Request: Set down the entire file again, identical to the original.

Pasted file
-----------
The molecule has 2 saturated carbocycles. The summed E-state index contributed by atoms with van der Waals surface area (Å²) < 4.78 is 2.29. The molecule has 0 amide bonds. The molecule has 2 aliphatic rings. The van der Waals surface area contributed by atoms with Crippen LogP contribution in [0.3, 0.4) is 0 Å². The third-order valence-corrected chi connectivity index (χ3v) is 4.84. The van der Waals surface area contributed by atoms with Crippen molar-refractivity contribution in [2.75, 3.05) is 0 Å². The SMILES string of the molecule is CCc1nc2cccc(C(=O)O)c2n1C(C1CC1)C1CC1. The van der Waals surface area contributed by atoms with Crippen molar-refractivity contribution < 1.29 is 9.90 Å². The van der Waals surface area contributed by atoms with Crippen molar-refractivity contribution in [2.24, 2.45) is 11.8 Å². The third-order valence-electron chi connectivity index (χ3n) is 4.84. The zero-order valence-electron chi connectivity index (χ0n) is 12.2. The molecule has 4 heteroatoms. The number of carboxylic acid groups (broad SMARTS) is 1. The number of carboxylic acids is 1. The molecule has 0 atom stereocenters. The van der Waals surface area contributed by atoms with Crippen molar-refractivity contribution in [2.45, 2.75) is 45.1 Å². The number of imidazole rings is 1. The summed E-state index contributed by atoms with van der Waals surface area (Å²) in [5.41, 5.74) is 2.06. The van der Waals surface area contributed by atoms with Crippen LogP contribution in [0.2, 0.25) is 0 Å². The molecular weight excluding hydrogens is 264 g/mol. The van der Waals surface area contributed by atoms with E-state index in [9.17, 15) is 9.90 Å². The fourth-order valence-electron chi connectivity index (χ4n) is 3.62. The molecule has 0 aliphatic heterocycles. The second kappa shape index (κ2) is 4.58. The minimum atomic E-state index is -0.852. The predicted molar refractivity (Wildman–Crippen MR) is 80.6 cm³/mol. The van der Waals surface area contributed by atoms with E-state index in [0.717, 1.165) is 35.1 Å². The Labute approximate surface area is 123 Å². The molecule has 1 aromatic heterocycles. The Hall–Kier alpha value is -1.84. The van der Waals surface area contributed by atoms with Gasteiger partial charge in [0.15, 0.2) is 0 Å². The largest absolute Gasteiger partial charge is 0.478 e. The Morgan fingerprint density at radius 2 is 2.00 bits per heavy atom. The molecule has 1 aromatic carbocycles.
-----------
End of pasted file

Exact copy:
The molecule has 2 saturated carbocycles. The summed E-state index contributed by atoms with van der Waals surface area (Å²) < 4.78 is 2.29. The molecule has 0 amide bonds. The molecule has 2 aliphatic rings. The van der Waals surface area contributed by atoms with Crippen LogP contribution in [0.3, 0.4) is 0 Å². The third-order valence-corrected chi connectivity index (χ3v) is 4.84. The van der Waals surface area contributed by atoms with Crippen molar-refractivity contribution in [2.75, 3.05) is 0 Å². The SMILES string of the molecule is CCc1nc2cccc(C(=O)O)c2n1C(C1CC1)C1CC1. The van der Waals surface area contributed by atoms with Crippen molar-refractivity contribution < 1.29 is 9.90 Å². The van der Waals surface area contributed by atoms with Crippen molar-refractivity contribution in [2.24, 2.45) is 11.8 Å². The third-order valence-electron chi connectivity index (χ3n) is 4.84. The zero-order valence-electron chi connectivity index (χ0n) is 12.2. The molecule has 4 heteroatoms. The number of carboxylic acid groups (broad SMARTS) is 1. The number of carboxylic acids is 1. The molecule has 0 atom stereocenters. The van der Waals surface area contributed by atoms with Crippen molar-refractivity contribution in [2.45, 2.75) is 45.1 Å². The number of imidazole rings is 1. The summed E-state index contributed by atoms with van der Waals surface area (Å²) in [5.41, 5.74) is 2.06. The van der Waals surface area contributed by atoms with Crippen LogP contribution in [0.2, 0.25) is 0 Å². The molecular weight excluding hydrogens is 264 g/mol. The van der Waals surface area contributed by atoms with E-state index in [9.17, 15) is 9.90 Å². The fourth-order valence-electron chi connectivity index (χ4n) is 3.62. The molecule has 0 aliphatic heterocycles. The second kappa shape index (κ2) is 4.58. The minimum atomic E-state index is -0.852. The predicted molar refractivity (Wildman–Crippen MR) is 80.6 cm³/mol. The van der Waals surface area contributed by atoms with E-state index in [0.717, 1.165) is 35.1 Å². The Labute approximate surface area is 123 Å². The molecule has 1 aromatic heterocycles. The Hall–Kier alpha value is -1.84. The van der Waals surface area contributed by atoms with Gasteiger partial charge in [0.15, 0.2) is 0 Å². The largest absolute Gasteiger partial charge is 0.478 e. The Morgan fingerprint density at radius 2 is 2.00 bits per heavy atom. The molecule has 1 aromatic carbocycles.